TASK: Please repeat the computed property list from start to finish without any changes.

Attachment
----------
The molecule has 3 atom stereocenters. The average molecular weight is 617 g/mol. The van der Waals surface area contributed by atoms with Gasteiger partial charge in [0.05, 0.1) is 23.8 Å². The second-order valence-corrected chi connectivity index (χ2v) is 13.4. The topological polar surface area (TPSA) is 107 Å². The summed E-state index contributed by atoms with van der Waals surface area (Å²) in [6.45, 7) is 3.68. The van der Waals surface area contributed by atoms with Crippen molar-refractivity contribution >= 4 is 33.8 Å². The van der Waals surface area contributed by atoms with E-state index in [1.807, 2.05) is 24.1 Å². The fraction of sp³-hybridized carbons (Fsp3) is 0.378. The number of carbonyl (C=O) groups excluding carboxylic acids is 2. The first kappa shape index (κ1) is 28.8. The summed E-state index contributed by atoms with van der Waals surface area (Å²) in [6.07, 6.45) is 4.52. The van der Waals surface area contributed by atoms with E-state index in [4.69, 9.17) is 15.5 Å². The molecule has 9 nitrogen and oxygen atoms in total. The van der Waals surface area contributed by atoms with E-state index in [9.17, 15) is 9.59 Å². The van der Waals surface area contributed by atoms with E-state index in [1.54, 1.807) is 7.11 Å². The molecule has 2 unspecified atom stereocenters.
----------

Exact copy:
The molecule has 3 atom stereocenters. The average molecular weight is 617 g/mol. The van der Waals surface area contributed by atoms with Gasteiger partial charge in [0.05, 0.1) is 23.8 Å². The second-order valence-corrected chi connectivity index (χ2v) is 13.4. The topological polar surface area (TPSA) is 107 Å². The summed E-state index contributed by atoms with van der Waals surface area (Å²) in [6.45, 7) is 3.68. The van der Waals surface area contributed by atoms with Crippen molar-refractivity contribution >= 4 is 33.8 Å². The van der Waals surface area contributed by atoms with E-state index in [1.807, 2.05) is 24.1 Å². The fraction of sp³-hybridized carbons (Fsp3) is 0.378. The number of carbonyl (C=O) groups excluding carboxylic acids is 2. The first kappa shape index (κ1) is 28.8. The summed E-state index contributed by atoms with van der Waals surface area (Å²) in [6.07, 6.45) is 4.52. The van der Waals surface area contributed by atoms with E-state index in [4.69, 9.17) is 15.5 Å². The molecule has 9 nitrogen and oxygen atoms in total. The van der Waals surface area contributed by atoms with E-state index in [9.17, 15) is 9.59 Å². The van der Waals surface area contributed by atoms with E-state index in [1.54, 1.807) is 7.11 Å². The molecule has 2 unspecified atom stereocenters.